Depressed Jobs Market Hits People with Disabilities Hard

Posted on Friday, 14 August 2020 by Marissa Sapega

COVID-19 has wreaked havoc on every aspect of our lives, from education, to socializing, to our very ability to pay our bills. Grim as the unemployment numbers are for those without a disability, the data show that those with a disability are at an even greater disadvantage.

The Kessler Foundation and the University of New Hampshire recently highlighted statistics from the U.S. Bureau of Labor Statistics (BLS) on employment for people with disabilities as part of their nTIDE July 2020 Jobs Report.

According to the BLS, people with disabilities already lagged far behind those without a disability in terms of employment-to-population ratio. Only 28.4% of the population with a disability was employed in June 2020, compared to 67.7% of non-disabled individuals. Both employment-to-population ratios dipped the following month, as furloughs turned into layoffs and businesses struggled to stay afloat in a severely depressed economy. In July, the employment-to-population ratio for people with disabilities dropped to 28.1%.

Labor force participation rates weren’t much better. At 33% in July for PWD (down from 34.1% in June), people with disabilities still face tremendous underemployment. Economist Andrew Houtenville, PhD, research director of the University of New Hampshire’s Institute on Disability, is understandably concerned. “A decrease in the labor force participation rate for people with disabilities raises a red flag,” he cautioned. “It suggests that workers are losing their jobs permanently after being on furlough, and have stopped looking for work and thus, exited the labor force.”

Hope for the future

Though people with disabilities have historically faced challenges securing employment, a preponderance of small businesses focusing on hiring people with disabilities has materialized. From coffee shops to restaurants, these outfits support disabled workers and help educate the general public on the benefits of an inclusive workforce.

And hiring people with disabilities is not just good karma. As Mark Wafer can attest, hiring PWD was one of the best business decisions he ever made, as he found they were more productive and more loyal than his other workers. Even larger companies like Microsoft and E&Y are embracing a more neurodiverse workforce. Moreover, the Disability Equality Index (DEI) highlighted studies proving that organizations with inclusive cultures are more productive and out-performed their less inclusive-minded peers.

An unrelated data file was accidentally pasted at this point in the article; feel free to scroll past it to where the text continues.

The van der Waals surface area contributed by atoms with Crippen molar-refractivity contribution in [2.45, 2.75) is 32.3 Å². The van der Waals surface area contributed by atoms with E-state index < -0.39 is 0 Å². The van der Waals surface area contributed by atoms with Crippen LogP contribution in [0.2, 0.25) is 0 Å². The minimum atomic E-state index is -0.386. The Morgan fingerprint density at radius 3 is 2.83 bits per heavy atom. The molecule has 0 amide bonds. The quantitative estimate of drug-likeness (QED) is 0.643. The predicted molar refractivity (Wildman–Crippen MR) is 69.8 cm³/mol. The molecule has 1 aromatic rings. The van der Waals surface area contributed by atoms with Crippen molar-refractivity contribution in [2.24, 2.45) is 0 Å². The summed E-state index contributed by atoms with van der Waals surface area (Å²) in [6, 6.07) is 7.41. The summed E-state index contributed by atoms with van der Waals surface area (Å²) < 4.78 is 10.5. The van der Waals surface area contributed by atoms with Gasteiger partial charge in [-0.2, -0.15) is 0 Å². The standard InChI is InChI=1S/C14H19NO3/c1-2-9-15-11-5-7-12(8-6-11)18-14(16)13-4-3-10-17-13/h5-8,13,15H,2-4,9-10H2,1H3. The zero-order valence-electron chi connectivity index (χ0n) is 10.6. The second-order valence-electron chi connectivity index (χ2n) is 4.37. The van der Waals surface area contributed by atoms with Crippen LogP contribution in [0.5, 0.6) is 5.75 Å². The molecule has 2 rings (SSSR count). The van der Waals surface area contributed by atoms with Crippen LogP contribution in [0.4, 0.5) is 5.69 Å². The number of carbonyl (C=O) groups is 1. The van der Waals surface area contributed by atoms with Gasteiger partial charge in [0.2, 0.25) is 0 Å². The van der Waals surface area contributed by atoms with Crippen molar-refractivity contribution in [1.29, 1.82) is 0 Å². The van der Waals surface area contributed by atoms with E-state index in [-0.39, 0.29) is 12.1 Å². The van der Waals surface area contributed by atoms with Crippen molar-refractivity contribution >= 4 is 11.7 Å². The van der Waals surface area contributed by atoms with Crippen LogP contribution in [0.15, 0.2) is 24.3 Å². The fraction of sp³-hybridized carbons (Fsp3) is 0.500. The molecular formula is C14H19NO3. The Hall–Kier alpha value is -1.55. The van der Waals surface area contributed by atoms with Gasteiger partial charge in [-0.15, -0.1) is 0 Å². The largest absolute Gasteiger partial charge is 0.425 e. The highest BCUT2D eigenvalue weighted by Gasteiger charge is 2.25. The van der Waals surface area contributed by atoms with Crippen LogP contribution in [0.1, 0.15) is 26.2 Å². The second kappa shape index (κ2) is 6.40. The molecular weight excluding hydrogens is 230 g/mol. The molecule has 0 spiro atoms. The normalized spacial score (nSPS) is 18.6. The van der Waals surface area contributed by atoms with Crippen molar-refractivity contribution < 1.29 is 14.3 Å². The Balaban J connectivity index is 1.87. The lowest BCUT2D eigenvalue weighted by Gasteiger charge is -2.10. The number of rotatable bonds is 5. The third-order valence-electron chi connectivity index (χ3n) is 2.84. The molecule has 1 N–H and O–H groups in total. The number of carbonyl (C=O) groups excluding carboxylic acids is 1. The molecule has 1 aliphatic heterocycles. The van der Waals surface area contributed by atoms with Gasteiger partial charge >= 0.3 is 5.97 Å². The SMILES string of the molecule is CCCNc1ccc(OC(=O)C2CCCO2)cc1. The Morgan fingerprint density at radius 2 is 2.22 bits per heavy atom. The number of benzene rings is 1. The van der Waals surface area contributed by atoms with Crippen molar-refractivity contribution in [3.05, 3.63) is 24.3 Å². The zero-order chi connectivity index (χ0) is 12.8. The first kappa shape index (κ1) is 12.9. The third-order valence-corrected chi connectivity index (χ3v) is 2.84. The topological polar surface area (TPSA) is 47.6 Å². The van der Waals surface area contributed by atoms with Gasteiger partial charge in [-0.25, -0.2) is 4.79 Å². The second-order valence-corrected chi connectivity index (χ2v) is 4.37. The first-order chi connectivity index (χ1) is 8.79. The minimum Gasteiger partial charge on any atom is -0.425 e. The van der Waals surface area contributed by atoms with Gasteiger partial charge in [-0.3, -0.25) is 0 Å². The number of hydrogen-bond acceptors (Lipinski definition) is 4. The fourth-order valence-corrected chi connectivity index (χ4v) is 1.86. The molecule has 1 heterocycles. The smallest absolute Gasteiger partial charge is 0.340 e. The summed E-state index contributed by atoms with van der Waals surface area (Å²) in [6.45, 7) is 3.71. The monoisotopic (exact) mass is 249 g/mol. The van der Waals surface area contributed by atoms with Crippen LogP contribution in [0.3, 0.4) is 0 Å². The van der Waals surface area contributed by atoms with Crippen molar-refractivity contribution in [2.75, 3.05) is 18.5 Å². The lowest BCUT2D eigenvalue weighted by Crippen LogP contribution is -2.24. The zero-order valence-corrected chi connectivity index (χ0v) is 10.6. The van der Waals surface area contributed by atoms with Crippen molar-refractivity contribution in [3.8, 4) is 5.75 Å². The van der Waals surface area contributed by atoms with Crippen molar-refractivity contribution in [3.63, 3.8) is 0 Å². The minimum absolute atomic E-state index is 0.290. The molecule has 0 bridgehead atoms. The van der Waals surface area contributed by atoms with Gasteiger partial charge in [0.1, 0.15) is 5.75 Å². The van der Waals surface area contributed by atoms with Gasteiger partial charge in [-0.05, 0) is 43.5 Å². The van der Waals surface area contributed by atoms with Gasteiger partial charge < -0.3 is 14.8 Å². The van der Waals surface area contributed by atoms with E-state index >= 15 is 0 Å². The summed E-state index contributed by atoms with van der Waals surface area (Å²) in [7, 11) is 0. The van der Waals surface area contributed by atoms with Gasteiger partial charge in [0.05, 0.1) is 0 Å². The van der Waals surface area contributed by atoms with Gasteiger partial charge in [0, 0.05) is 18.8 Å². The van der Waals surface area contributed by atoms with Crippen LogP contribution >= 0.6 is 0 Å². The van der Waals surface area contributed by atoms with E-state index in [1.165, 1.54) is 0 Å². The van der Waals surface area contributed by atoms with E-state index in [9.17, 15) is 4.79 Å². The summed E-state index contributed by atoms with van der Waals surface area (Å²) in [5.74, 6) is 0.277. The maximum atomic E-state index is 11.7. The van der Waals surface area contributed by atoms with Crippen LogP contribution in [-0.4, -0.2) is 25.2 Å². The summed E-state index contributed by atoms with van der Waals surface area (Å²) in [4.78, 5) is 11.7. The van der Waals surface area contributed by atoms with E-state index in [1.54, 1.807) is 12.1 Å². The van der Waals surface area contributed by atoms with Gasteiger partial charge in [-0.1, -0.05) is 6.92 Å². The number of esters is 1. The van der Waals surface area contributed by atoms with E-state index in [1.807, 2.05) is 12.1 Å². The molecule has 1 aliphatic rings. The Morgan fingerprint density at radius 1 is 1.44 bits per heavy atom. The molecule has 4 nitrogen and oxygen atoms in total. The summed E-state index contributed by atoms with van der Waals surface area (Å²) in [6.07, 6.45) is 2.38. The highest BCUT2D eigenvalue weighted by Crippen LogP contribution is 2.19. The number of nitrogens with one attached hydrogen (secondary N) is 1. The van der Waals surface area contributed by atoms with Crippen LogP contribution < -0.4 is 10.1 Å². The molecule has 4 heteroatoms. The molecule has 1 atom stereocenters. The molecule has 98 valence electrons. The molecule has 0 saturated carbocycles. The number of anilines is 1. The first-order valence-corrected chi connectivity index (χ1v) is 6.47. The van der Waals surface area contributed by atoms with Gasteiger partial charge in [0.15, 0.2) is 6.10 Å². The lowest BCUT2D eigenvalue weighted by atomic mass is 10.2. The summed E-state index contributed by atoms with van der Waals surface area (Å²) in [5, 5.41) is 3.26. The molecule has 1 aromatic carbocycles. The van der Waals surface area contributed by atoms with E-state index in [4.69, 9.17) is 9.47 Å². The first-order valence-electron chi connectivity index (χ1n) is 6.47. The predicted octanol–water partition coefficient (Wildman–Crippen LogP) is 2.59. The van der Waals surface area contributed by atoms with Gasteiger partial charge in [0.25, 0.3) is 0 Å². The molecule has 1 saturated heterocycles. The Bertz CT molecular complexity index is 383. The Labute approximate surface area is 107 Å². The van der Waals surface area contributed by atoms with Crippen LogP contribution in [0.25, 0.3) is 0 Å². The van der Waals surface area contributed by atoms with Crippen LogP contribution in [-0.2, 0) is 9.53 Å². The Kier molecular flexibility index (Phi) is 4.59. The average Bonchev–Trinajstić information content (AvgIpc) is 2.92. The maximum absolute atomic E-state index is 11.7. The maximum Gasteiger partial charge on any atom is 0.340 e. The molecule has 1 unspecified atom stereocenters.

How to ensure your hiring practices are inclusive

One of the biggest barriers people with disabilities face in finding a job is simply filling out an online application. For those employing screen readers or who can only use a keyboard to navigate the internet, job portals are often an exercise in futility, offering up nothing but frustration if they are not coded correctly. Job descriptions are often filled with industry jargon, which could confuse people with cognitive disabilities and dissuade them from applying. Furthermore, as if they were not stressful enough, traditional job interviews can be panic-inducing for people with autism.

Take a look at your organization’s hiring policies. Are your online portals accessible? Are your job descriptions succinct and plainly written? Do you offer accommodations for interviews if the job candidate needs them? If not, perhaps it’s time to make some changes.

Setting employees up for success

Once you’ve hired an individual with a disability, make sure to support them so they can be successful at their job. Screen reading software, suitable desk-space setup, and even accommodations like a stimulus-free room for people to retreat to when they’re overwhelmed can make a huge difference in employee productivity and morale.

As the pandemic grinds on, we can expect to weather tough economic times ahead. But people looking for a job—especially those with disabilities—shouldn’t give up hope just yet. A growing trend of working from home may actually benefit PWD, as they may find it challenging to travel for work and struggle to outfit their office workspace with the support they need to be successful at their job. If you’re looking to improve your workforce inclusivity practices, contact us to learn more about how we can help support your initiatives.

2020 has been an incredibly difficult year for everyone. But as the adage goes, “The dawn is always darkest before the light.”


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